Free Things To Do in Chicago
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Often referred to as "Chicago's front yard," Grant Park is a 319-acre swath of green space that starts at the eastern edge of the Loop and stretches down to the northern fringes of the Near South Side. First-time visitors should plan on spending a fair amount of time in Grant Park: This is where you'll find several of Chicago's most popular things to do, including The Field Museum, the Art Institute of Chicago and Shedd Aquarium. (Millennium Park also rubs elbows with the northwest corner of Grant Park.) Baseball diamonds, flower gardens, walking paths and wide-open grassy terrain are available as well.
At the heart of Grant Park is Buckingham Fountain. One of the largest fountains in the world, this tiered water feature boasts 133 jets that shoot water as high as 150 feet into the air during 20-minute choreographed displays (which take place every hour on the hour between 9 a.m. and 10:35 p.m. from April to October). At night, the fountain's performance is accompanied by lights and music.
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A first-time visit to Chicago isn't complete without a stop at Millennium Park. Situated in the Loop just north of the Art Institute of Chicago, this 24.5-acre space is used to showcase cutting-edge art, architecture and landscaping; it also acts as a backdrop for concerts and festivals. Most visitors come to Millennium Park to see the Crown Fountain and Cloud Gate, better known as "The Bean." Designed by Spanish artist Jaume Plensa, the Crown Fountain features two 50-foot towers that face each other at opposite ends of a shallow reflecting pool. The towers' LED screens project the faces of 1,000 different Chicago residents, which are perfectly aligned with spouts so that it appears they are spitting water on passersby. Cloud Gate – created by British artist Anish Kapoor – is a 110-ton bean-shaped sculpture forged from stainless steel. The Bean's elliptical shape reflects the Chicago skyline.
There are plenty of other reasons to visit Millennium Park: You can see a concert at the Frank Gehry-designed Jay Pritzker Pavilion, stroll through the Lurie Garden or the Boeing Galleries (where contemporary sculpture is displayed outdoors), or sign up for a Segway tour at the McDonald's Cycle Center.
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Located 2 miles north of the Loop in the North Side neighborhood of Lincoln Park, the Lincoln Park Zoo is home to dozens of species, such as zebras, sloths and hippos. Visitors can view the zoo's furry (or scaly) friends in their natural habitats: Check out the gorillas in the sprawling Regenstein Center for African Apes, or head to the Kovler Seal Pool to get up close and personal with harbor seals.
Travelers appreciated all of the large mammal species found here, as well as the zoo's lack of an entrance fee. If you have kids in tow, head to the Farm-in-the-Zoo exhibit, where little ones can meet barnyard favorites like cows, pigs and goats. Also, plan on using public transportation or a taxi to get to the zoo since there's limited availability in the zoo's parking lot and parking fees start at $20 per vehicle (or $25 per vehicle on weekends) for 31 minutes to 2 hours of parking.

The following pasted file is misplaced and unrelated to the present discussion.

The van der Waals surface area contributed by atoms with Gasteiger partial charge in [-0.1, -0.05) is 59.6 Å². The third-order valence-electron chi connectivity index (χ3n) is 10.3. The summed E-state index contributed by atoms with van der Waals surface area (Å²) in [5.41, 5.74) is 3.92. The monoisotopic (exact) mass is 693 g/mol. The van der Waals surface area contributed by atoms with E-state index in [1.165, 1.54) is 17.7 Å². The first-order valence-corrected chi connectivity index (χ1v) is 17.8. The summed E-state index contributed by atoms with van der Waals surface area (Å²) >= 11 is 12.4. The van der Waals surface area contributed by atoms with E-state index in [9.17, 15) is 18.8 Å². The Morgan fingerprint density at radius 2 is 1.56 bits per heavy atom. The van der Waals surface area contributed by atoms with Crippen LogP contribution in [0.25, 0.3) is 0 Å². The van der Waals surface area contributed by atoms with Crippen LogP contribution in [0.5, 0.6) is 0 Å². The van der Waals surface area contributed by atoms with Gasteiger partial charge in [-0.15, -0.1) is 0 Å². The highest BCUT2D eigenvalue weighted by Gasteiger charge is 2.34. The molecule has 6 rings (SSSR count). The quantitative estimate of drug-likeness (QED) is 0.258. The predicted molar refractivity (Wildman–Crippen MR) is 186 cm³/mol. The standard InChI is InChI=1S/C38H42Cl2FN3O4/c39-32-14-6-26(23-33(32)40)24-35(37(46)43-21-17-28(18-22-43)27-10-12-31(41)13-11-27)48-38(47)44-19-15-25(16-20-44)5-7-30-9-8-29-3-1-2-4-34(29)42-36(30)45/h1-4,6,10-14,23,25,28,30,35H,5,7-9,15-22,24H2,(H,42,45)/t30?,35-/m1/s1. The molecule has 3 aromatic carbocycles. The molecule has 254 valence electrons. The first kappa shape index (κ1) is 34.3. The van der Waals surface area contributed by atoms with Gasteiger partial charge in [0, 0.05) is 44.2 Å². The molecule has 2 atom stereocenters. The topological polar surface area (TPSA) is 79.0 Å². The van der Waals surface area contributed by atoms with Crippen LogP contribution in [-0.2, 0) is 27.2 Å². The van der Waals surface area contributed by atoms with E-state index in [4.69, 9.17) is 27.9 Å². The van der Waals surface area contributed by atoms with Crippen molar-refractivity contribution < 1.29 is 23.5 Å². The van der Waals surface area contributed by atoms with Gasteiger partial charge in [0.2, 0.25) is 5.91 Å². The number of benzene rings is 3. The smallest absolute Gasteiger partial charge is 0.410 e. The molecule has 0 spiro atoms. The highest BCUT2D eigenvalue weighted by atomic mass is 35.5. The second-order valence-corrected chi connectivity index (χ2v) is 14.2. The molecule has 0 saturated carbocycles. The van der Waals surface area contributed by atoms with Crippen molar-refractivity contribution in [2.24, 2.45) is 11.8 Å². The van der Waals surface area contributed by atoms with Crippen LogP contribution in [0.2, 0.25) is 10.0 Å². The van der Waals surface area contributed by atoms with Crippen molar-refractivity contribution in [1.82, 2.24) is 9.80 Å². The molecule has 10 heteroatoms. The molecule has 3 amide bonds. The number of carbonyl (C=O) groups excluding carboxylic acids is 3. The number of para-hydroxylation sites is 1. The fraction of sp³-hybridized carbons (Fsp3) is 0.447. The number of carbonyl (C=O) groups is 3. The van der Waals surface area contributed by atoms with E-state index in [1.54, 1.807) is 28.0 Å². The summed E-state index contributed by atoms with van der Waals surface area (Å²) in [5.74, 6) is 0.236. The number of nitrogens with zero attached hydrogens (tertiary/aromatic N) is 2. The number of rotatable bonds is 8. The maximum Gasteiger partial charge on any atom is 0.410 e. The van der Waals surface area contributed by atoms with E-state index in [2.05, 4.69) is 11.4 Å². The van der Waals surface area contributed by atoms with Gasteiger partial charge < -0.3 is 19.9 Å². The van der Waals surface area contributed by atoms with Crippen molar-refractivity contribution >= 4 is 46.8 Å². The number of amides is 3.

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If you can feel your credit card burning a hole through your wallet, make your way to The Magnificent Mile. This portion of Michigan Avenue – which stretches between Lake Shore Drive and the Chicago River – beckons to shopaholics with department stores and luxury retailers like Saks Fifth Avenue, Neiman Marcus, Macy's and Lord & Taylor. Additionally, The Magnificent Mile is home to several top-notch eateries and luxury hotels, including The Drake, a Hilton Hotel the Four Seasons Hotel Chicago and the InterContinental Chicago Magnificent Mile.
Architecture buffs will also appreciate a stroll down this street thanks to its eclectic collection of buildings. While you're walking around, turn your eyes upward for views of the Historic Water Tower, which survived the Great Chicago Fire of 1871 and is the longest standing structure on Michigan Avenue. Other structural highlights include the Wrigley Building (once the headquarters of chewing gum magnate William Wrigley Jr.) and Tribune Tower (home to the Chicago Tribune daily newspaper).
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Extending out onto Lake Michigan, Navy Pier offers plenty in the way of family-friendly entertainment. The first thing you'll spot once you set foot on the pier is the towering Ferris wheel (which stands 196 feet tall); you'll also find a swing-seat ride and a carousel. Once the kids have had their fill of thrill rides, you can spend some time practicing your putt at the 18-hole miniature golf course or spend a few hours exploring the Chicago Children's Museum, with hands-on exhibits ranging from treehouses to firetrucks.
But you don't have to be a kid to enjoy a visit to Navy Pier. Grown-ups can catch a show at the Chicago Shakespeare Theater, flex some credit card muscle at a variety of shops or grab a drink at the Miller Lite Beer Garden. And be sure to check Navy Pier's website for a list of events: Concerts are often held here, and during the summer (and New Year's Eve), impressive fireworks displays are the norm. In fact, many of the city's top Segway tours offer special summer evening tours to the pier to catch the semiweekly fireworks show.